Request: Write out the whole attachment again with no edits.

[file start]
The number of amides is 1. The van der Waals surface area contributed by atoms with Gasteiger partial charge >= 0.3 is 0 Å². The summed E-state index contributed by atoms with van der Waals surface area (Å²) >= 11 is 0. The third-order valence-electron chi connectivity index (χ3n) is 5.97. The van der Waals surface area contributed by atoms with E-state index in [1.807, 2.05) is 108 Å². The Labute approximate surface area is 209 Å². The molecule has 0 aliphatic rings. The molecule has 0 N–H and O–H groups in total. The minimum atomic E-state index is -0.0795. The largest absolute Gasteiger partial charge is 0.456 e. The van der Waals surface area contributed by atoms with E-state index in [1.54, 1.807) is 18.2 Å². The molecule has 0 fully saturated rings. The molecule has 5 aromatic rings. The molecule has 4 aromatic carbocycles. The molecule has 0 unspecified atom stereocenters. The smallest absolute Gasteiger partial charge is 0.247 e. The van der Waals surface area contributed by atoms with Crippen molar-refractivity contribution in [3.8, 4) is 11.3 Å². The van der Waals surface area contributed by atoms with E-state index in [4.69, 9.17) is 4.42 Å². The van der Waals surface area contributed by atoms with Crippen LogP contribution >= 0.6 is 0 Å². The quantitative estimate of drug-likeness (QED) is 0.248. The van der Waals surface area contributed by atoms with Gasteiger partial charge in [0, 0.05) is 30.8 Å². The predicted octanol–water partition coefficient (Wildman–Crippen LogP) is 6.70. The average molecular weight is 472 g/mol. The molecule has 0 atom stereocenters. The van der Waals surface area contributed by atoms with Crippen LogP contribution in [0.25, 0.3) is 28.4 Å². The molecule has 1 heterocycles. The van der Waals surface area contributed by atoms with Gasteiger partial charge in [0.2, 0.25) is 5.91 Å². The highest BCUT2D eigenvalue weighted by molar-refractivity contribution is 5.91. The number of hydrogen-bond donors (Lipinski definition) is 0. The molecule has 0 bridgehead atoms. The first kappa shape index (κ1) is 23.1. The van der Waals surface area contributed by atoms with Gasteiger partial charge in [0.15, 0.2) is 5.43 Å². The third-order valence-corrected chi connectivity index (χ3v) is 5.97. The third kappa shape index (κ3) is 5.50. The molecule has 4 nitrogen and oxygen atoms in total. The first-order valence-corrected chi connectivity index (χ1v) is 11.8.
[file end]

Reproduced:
The number of amides is 1. The van der Waals surface area contributed by atoms with Gasteiger partial charge >= 0.3 is 0 Å². The summed E-state index contributed by atoms with van der Waals surface area (Å²) >= 11 is 0. The third-order valence-electron chi connectivity index (χ3n) is 5.97. The van der Waals surface area contributed by atoms with E-state index in [1.807, 2.05) is 108 Å². The Labute approximate surface area is 209 Å². The molecule has 0 aliphatic rings. The molecule has 0 N–H and O–H groups in total. The minimum atomic E-state index is -0.0795. The largest absolute Gasteiger partial charge is 0.456 e. The van der Waals surface area contributed by atoms with E-state index in [1.54, 1.807) is 18.2 Å². The molecule has 0 fully saturated rings. The molecule has 5 aromatic rings. The molecule has 4 aromatic carbocycles. The molecule has 0 unspecified atom stereocenters. The smallest absolute Gasteiger partial charge is 0.247 e. The van der Waals surface area contributed by atoms with Crippen molar-refractivity contribution in [3.8, 4) is 11.3 Å². The van der Waals surface area contributed by atoms with E-state index in [4.69, 9.17) is 4.42 Å². The van der Waals surface area contributed by atoms with Crippen LogP contribution >= 0.6 is 0 Å². The quantitative estimate of drug-likeness (QED) is 0.248. The van der Waals surface area contributed by atoms with Gasteiger partial charge in [0, 0.05) is 30.8 Å². The predicted octanol–water partition coefficient (Wildman–Crippen LogP) is 6.70. The average molecular weight is 472 g/mol. The molecule has 0 atom stereocenters. The van der Waals surface area contributed by atoms with Crippen LogP contribution in [0.25, 0.3) is 28.4 Å². The molecule has 1 heterocycles. The van der Waals surface area contributed by atoms with Gasteiger partial charge in [0.2, 0.25) is 5.91 Å². The highest BCUT2D eigenvalue weighted by molar-refractivity contribution is 5.91. The number of hydrogen-bond donors (Lipinski definition) is 0. The molecule has 0 bridgehead atoms. The first kappa shape index (κ1) is 23.1. The van der Waals surface area contributed by atoms with Gasteiger partial charge in [0.15, 0.2) is 5.43 Å². The third-order valence-corrected chi connectivity index (χ3v) is 5.97. The third kappa shape index (κ3) is 5.50. The molecule has 4 nitrogen and oxygen atoms in total. The first-order valence-corrected chi connectivity index (χ1v) is 11.8.